I was getting a hair-cut recently, and instead of scrolling through Instagram while my stylist did her work, I flipped through the February issue of Vogue. In it, there was an adorable photo of Reese Witherspoon with her daughter and mother and an article about what Reese has been up to. As I was skimming the story, I came upon a quote by Witherspoon that intrigued me enough to pay more attention. It read:
“But there’s a reason I’m very passionate about women having their own money. I have a lot of friends, and I have a lot of personal experiences with women feeling afraid and making life choices because they felt completely paralyzed or in stasis because they didn’t know what to do financially. And you can’t have liberation if you don’t have that.”
Being a financial advisor who has many female clients, this statement resonated with me. I knew about Reese’s involvement in the #MeToo and Time’s Up movements, but I didn’t realize the depth of her passion for changing the status quo. In the article, she laments “being tired of being the only woman in the room” – a situation familiar to me and other women who have struggled for promotions, pay raises, equity stakes, funding, and equal opportunities in the workplace. The truth is that until women gain equal status, they will lag behind financially and may never achieve their full potential. Reese’s solution to this problem?: “The idea is to put women at the center of the story.”
Witherspoon is doing this by producing women-centric content on every media platform imaginable. She is also an outspoken advocate for women in the entertainment industry. It got me thinking of how the rest of us could put women at the center of the story. Here are some ideas:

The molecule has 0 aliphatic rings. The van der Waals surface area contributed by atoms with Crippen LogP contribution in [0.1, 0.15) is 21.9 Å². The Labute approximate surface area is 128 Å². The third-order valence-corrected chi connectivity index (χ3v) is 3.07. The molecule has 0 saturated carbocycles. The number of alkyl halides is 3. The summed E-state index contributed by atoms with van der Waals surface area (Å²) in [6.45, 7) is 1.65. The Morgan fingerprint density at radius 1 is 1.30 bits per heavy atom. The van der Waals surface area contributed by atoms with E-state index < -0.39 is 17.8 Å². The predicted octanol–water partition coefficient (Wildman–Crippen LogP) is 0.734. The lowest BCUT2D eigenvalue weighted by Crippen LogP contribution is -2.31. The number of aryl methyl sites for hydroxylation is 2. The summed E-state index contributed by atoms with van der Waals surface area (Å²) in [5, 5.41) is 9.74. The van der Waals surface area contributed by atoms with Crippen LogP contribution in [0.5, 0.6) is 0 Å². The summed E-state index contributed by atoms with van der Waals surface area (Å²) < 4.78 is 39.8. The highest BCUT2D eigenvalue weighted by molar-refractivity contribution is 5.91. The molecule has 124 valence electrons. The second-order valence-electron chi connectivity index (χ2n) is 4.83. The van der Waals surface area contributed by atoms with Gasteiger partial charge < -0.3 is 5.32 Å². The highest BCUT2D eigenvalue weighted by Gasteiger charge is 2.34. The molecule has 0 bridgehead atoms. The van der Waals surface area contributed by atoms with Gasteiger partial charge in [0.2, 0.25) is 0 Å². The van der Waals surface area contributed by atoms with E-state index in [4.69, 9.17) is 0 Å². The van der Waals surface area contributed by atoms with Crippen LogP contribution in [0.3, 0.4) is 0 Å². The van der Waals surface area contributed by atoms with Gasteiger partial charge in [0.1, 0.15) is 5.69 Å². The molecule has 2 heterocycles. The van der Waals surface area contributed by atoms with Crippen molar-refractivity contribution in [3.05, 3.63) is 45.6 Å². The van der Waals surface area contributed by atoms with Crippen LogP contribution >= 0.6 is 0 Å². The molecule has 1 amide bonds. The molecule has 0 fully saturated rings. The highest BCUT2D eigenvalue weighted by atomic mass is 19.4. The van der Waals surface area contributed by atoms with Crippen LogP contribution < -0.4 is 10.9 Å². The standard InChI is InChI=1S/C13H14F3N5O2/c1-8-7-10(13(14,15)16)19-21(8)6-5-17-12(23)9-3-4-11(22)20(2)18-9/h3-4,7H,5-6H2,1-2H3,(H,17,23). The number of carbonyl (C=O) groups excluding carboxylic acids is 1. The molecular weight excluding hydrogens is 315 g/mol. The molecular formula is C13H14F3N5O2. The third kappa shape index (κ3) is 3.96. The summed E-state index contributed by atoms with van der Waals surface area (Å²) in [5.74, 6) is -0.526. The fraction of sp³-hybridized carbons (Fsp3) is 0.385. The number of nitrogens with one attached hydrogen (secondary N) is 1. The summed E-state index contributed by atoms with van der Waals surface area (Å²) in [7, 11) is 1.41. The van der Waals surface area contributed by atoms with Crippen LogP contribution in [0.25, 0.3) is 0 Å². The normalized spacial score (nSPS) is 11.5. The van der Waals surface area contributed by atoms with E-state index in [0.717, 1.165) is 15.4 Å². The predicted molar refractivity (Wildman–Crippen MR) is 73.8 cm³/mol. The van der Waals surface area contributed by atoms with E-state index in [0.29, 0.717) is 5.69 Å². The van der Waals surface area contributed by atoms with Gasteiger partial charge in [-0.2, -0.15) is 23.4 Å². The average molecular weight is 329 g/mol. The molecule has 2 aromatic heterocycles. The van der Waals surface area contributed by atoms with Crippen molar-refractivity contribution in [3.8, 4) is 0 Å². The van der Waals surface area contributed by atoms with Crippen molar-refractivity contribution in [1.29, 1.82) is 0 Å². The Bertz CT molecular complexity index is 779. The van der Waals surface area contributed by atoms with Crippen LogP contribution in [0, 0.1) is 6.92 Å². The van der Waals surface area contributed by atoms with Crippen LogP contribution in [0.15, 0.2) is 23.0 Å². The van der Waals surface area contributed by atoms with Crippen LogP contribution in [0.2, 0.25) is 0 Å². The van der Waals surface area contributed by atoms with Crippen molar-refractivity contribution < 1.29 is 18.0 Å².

What you can do to put women at the center of the story.
- Mentor women in your company, your industry, or your community to make the road a little easier for them.
- Take every opportunity to teach girls and young women about money whether it’s your daughter, niece, cousin, nephew’s girlfriend, or friend’s daughter.
- Encourage women to speak up in any type of meeting or gathering by noticing who is quiet and asking direct questions.
- If you’re a manager – support women’s personal and professional development by funding classes or seminars on public speaking, leadership, or money-management skills.
- If you’re a financial advisor, offer pro-bono financial advice, take on a young female client below your minimum fee or teach a class on personal finance in your community.
- Understand and resolve your own gender biases by attending workshops or hiring a coach.
These may be small things that don’t have the social power and reach of Witherspoon’s media empire, but they are doable for anyone – that has a power all its own.